In trauma situations, every second counts.
As the tertiary trauma centre for Nova Scotia, the QEII’s Charles V. Keating Emergency and Trauma Centre sees approximately 200 visits daily and has the highest volume of trauma patients in the province. Here, QEII staff and physicians work in high-stress, high-stakes situations, delivering the highest quality of care to patients.
Now, thanks to the late Anjna Majhail, a loyal QEII Foundation donor who left a gift in her will to support health care, new state-of-the-art technology will help healthcare teams deliver the most advanced patient care during trauma situations.
The Belmont Rapid Infuser has a very specific, critical task — it rapidly delivers lifesaving, warmed blood products and fluid at the touch of a button.
Haley Avery is a clinical nurse educator at the QEII’s Emergency and Trauma Centre. She says acquiring this machine is a game-changer for registered nurses working in the high acuity pod at the Emergency and Trauma Centre. This team cares for patients requiring resuscitation following a traumatic incident like cardiac or respiratory arrests, or who need a large volume of blood because of a hemorrhage.
“These are the sickest patients in the province,” says Haley. “Having access to a new Belmont Rapid Infuser will directly impact these patients.
"When facing life-threatening situations, you want to know you have the most advanced, functional equipment at your fingertips for your patient.”
And as the name suggests, the Belmont Rapid Infuser also means patients receive transfusions quicker. Haley estimates that the team can infuse blood into a patient within two minutes of arrival instead of five or six minutes. Haley also notes that another key benefit is that the infuser warms fluids being administered to a patient.
“The warming is crucial so we’re not giving patients high volumes of cold fluids. Because of the nature of their traumatic injuries, these patients are at a higher risk of developing hypothermia. If they become hypothermic, the situation can rapidly deteriorate,” she explains.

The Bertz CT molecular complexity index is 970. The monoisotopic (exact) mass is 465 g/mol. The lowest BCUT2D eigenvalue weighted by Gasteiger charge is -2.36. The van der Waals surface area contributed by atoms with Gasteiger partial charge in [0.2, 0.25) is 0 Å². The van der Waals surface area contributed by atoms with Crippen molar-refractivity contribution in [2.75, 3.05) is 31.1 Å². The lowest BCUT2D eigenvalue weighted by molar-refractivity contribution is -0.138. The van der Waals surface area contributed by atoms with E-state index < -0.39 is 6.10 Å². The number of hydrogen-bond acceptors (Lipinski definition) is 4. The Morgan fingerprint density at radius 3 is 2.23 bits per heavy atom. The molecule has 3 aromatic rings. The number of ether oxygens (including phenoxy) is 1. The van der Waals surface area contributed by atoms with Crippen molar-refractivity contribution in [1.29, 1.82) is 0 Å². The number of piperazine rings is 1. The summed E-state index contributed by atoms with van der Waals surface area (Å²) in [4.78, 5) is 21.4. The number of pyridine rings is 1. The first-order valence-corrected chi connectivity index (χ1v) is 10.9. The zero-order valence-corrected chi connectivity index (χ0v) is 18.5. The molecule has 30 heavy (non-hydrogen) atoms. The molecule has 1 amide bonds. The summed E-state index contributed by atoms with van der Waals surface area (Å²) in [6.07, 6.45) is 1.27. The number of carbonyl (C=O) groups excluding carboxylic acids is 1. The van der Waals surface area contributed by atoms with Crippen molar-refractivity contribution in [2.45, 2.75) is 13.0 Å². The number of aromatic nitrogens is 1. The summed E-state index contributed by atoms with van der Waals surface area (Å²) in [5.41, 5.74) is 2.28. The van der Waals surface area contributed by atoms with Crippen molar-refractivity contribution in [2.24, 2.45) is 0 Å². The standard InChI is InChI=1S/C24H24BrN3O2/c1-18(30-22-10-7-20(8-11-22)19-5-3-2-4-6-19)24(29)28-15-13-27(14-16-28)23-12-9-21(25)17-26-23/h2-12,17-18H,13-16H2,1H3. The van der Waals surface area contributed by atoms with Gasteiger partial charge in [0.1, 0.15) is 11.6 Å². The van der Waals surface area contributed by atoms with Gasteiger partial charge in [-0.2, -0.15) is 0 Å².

Currently, the QEII Emergency Department has two rapid infusers, but the older technology is cumbersome. The machines are not user-friendly, which limits training opportunities. Since the Belmont Rapid infuser arrived in March 2023, Haley has been working with her colleagues to ensure each of the 70 registered nurses working in the high acuity pod is trained.
“We consulted trauma experts and leading emergency physicians and read plenty of research to ensure we were getting the best technology, and we’re thrilled it’s finally here,” she says.
In addition to enhanced patient care, the Belmont Rapid Infuser will also benefit the team. As with most healthcare teams, the COVID-19 pandemic brought challenges.
“During COVID, the challenges we’ve experienced in the emergency department have been enormous. That’s difficult for frontline healthcare teams. So having access to new technology like the Belmont Rapid Infuser removes some of the barriers we’ve faced and ensures we’re focused on what’s most critical — providing the best patient care we can,” she says.
“Accessing new and innovative technology can be cost-prohibitive. We’re so grateful that after years of having the Belmont Rapid Infuser on our wish list and doing lots of research, it’s finally here. We’re grateful for the donor’s incredible generosity, which provided this critical piece of equipment.”
Throughout her lifetime, Anjna generously supported many areas of the QEII from neuroscience to heart health to cancer care. She also previously gave to the QEII emergency department, naming an emergency patient care room in memory of her late parents.
For Geoff Graham, a charitable giving advisor with the QEII Foundation, it’s a wonderful example of how estate gifts directly impact health care and patients.
“Anjna was an extremely generous QEII donor who believed in the value of investing in health care. Now, through her legacy gift, she continues to make a difference and will help patients during their most difficult times.”